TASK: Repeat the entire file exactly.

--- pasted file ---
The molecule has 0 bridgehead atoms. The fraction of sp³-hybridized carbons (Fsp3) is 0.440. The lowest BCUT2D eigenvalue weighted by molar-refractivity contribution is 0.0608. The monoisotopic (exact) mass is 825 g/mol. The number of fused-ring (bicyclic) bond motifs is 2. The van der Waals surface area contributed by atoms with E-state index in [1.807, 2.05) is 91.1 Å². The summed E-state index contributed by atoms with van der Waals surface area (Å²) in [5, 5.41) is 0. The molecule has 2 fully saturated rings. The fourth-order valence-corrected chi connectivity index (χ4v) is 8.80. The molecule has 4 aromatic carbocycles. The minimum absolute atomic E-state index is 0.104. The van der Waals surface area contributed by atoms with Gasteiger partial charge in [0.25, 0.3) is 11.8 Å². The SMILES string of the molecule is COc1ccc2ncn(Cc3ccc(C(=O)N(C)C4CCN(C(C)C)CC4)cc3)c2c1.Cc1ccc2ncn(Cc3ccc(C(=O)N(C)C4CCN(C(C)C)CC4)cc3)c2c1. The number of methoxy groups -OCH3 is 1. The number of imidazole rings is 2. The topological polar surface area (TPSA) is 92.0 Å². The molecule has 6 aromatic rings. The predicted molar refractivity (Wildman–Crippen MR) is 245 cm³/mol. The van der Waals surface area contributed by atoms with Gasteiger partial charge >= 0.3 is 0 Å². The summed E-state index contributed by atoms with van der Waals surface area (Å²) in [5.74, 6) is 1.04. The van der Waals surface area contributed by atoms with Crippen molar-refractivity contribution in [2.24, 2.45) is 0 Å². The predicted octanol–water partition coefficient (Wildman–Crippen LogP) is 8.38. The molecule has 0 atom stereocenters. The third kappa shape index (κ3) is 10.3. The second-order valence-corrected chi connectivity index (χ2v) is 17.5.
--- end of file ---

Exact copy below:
The molecule has 0 bridgehead atoms. The fraction of sp³-hybridized carbons (Fsp3) is 0.440. The lowest BCUT2D eigenvalue weighted by molar-refractivity contribution is 0.0608. The monoisotopic (exact) mass is 825 g/mol. The number of fused-ring (bicyclic) bond motifs is 2. The van der Waals surface area contributed by atoms with E-state index in [1.807, 2.05) is 91.1 Å². The summed E-state index contributed by atoms with van der Waals surface area (Å²) in [5, 5.41) is 0. The molecule has 2 fully saturated rings. The fourth-order valence-corrected chi connectivity index (χ4v) is 8.80. The molecule has 4 aromatic carbocycles. The minimum absolute atomic E-state index is 0.104. The van der Waals surface area contributed by atoms with Gasteiger partial charge in [0.25, 0.3) is 11.8 Å². The SMILES string of the molecule is COc1ccc2ncn(Cc3ccc(C(=O)N(C)C4CCN(C(C)C)CC4)cc3)c2c1.Cc1ccc2ncn(Cc3ccc(C(=O)N(C)C4CCN(C(C)C)CC4)cc3)c2c1. The number of methoxy groups -OCH3 is 1. The number of imidazole rings is 2. The topological polar surface area (TPSA) is 92.0 Å². The molecule has 6 aromatic rings. The predicted molar refractivity (Wildman–Crippen MR) is 245 cm³/mol. The van der Waals surface area contributed by atoms with Gasteiger partial charge >= 0.3 is 0 Å². The summed E-state index contributed by atoms with van der Waals surface area (Å²) in [5.74, 6) is 1.04. The van der Waals surface area contributed by atoms with Crippen molar-refractivity contribution in [2.24, 2.45) is 0 Å². The predicted octanol–water partition coefficient (Wildman–Crippen LogP) is 8.38. The molecule has 0 atom stereocenters. The third kappa shape index (κ3) is 10.3. The second-order valence-corrected chi connectivity index (χ2v) is 17.5.